FRANCIS OLIVER FINCH.
Printed as a Note in First Edition, Vol. I. p. 298.
[Mr. Finch, the reader will remember, was one of the young disciples much with Blake in his last days, from whom interesting reminiscences were gleaned.]
On the twenty-seventh of August, 1862, the old Society of Painters in Water-Colours lost, in Mr. Finch, one of their earliest members, who had long enjoyed, in the highest degree, their confidence and esteem, and the warm affection of such as had the pleasure of knowing him intimately. He was the last representative of the old school of landscape-painting in water-colours—a school which had given pleasure to the public for half a century, and contributed to obtain for Englishmen, in that department of art, an European reputation.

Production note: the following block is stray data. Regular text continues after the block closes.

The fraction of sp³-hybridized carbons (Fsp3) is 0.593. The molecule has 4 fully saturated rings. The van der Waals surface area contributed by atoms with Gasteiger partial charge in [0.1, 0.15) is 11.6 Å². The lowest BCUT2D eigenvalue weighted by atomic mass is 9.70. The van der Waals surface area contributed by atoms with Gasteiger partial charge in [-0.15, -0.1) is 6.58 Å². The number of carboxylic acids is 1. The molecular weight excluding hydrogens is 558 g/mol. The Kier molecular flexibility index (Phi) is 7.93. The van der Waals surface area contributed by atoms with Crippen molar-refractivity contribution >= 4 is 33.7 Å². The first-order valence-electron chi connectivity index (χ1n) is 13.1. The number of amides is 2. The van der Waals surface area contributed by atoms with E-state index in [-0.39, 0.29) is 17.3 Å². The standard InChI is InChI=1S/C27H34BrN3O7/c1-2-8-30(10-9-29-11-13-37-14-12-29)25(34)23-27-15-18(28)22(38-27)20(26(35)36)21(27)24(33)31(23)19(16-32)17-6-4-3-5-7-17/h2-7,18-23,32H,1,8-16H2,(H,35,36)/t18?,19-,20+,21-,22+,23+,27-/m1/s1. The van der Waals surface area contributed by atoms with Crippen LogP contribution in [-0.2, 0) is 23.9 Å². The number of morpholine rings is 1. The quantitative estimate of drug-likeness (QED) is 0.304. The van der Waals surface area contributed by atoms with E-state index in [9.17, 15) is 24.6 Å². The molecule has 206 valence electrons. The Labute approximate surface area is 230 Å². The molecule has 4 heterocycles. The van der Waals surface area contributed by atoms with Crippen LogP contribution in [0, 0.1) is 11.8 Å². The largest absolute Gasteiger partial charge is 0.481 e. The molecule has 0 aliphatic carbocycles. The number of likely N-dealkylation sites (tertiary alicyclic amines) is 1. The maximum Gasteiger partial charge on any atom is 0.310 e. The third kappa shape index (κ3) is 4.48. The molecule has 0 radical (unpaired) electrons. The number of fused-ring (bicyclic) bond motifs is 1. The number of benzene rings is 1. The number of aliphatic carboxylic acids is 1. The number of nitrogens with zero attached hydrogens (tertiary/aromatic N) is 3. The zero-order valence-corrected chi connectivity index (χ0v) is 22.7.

When he left school he was articled as a pupil to Mr. John Varley, from whose studio came also two of our most eminent living artists, one of whom has engraved, con amore, Varley's Burial of Saul; and from such a work we may estimate the value of his influence and instruction. It led to the study of refined models, and pointed to sentiment as the aim of art. It will, probably, be acknowledged that the aim was essentially right, and that, if the old school did not